Our Founder’s Erotic Film “Caligula” gets Rediscovered
Depending on the predisposition of the source, history remembers Bob Guccione either as an ostentatious creative spirit or a ruthlessly clever businessman — the reality probably lies somewhere in the middle. What’s certain is that the Penthouse magazine founder loved a challenge, loved exceeding expectations, and lived to push the envelope, weighing in via his publication on charged social and cultural issues, and highlighting the centrality of sex in human life.
A visual artist who painted, drew, and developed his own aesthetic as a photographer, Guccione inevitably turned his eye to Hollywood and moviemaking. His efforts began in the early 1970s, when the Penthouse company helped bankroll the horror film A Name for Evil and the counterculture drama The Dope Lawyer, while also partnering with Paramount Pictures to assist in financing The Longest Yard, The Day of the Locust, and Chinatown.
Meanwhile, producer Franco Rossellini and author Gore Vidal had begun collaborating on a film about the notorious Roman emperor Caligula, envisioned as a scathing commentary on power and corruption. Their quest for financing led them to Guccione, who saw in the political, brutal, and sexually charged subject matter an opportunity to make a truly revolutionary film.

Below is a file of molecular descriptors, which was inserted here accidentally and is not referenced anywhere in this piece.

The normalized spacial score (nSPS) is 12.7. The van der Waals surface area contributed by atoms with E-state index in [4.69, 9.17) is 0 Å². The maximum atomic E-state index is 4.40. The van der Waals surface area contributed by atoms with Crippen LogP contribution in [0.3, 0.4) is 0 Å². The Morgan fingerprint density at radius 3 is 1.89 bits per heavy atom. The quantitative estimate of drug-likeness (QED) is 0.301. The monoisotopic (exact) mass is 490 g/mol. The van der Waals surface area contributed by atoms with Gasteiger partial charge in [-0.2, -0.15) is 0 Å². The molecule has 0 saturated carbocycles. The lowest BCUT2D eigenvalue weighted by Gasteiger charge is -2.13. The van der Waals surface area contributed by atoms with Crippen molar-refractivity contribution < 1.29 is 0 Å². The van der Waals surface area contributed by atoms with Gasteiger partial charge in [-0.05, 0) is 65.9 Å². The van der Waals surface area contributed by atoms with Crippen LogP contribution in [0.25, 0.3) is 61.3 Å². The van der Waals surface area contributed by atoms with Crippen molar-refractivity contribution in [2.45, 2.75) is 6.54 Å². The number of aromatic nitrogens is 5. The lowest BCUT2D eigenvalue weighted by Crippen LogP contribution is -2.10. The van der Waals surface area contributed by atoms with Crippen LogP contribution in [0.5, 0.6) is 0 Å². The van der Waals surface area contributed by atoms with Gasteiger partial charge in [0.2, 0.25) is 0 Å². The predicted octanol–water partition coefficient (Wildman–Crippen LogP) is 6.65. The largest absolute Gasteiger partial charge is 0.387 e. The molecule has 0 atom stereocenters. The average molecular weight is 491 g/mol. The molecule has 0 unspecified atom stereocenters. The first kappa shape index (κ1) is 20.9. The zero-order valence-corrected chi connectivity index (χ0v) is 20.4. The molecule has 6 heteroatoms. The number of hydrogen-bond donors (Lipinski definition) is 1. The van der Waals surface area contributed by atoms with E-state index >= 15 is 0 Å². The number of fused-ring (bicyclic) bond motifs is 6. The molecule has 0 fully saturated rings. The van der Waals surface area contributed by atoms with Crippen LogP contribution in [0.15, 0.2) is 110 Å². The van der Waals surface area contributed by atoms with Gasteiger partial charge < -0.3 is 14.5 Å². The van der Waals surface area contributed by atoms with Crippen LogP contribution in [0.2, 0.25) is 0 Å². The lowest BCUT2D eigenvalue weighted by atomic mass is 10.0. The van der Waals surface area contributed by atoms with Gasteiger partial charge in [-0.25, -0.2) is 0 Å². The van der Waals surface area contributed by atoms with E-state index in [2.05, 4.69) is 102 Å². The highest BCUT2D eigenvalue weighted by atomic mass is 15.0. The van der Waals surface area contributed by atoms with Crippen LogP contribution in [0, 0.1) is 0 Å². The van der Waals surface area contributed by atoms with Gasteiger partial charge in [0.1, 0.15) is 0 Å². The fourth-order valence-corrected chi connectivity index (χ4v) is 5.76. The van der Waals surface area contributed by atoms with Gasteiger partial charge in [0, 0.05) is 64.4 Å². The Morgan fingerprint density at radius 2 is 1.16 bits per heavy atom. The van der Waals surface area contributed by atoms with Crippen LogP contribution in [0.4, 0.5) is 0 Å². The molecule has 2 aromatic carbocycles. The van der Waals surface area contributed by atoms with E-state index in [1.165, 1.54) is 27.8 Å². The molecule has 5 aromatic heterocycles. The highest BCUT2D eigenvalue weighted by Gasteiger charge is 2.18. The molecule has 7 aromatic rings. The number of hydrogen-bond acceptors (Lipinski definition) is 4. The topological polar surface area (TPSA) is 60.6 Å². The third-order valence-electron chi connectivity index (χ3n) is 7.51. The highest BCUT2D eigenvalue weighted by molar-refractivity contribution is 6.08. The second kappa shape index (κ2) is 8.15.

Under his supervision, Guccione believed that Caligula could deliver a progressive cultural statement to a larger audience than was possible with a men’s magazine. His vision was bold and ambitious, and he was willing to invest heavily to pull off such a momentous undertaking.
“I promised to make a new kind of motion picture, one so innovative in its magnitude that it would fundamentally change the viewing habits of the theatergoing public,” Guccione said in promotional audio accompanying the movie’s release. He added, “If experiencing something that no one has ever felt before is as important to you as it is to me, I recommend that you see and experience Caligula.”
With a massive budget and starring four of England’s most respected actors (Malcolm McDowell, Helen Mirren, Peter O’Toole, and Sir John Gielgud), Caligula was Guccione’s attempt to fuse the scope and star power of a grand Hollywood historical drama with the excitement and audacity of pornographic film and the innovative sensibility of European art cinema.
Evaluated purely from a conceptual standpoint, the film can be said to faithfully
combine these elements. The creative result is less easily defended. Following an issue-plagued production, both Vidal and its Italian director, Tinto Brass, sued to remove their names from the film, and star Malcolm McDowell was publicly recommending that viewers skip the movie altogether. Audiences ignored his advice, and all the scandal only served to sell more tickets.
Released in America in February of 1980, Caligula was a box-office hit, but the reviews were universally brutal. Unfazed, Guccione delighted in the fact that, according to his calculations, by September, Caligula had earned a dazzling profit of $89 million from domestic and international sales.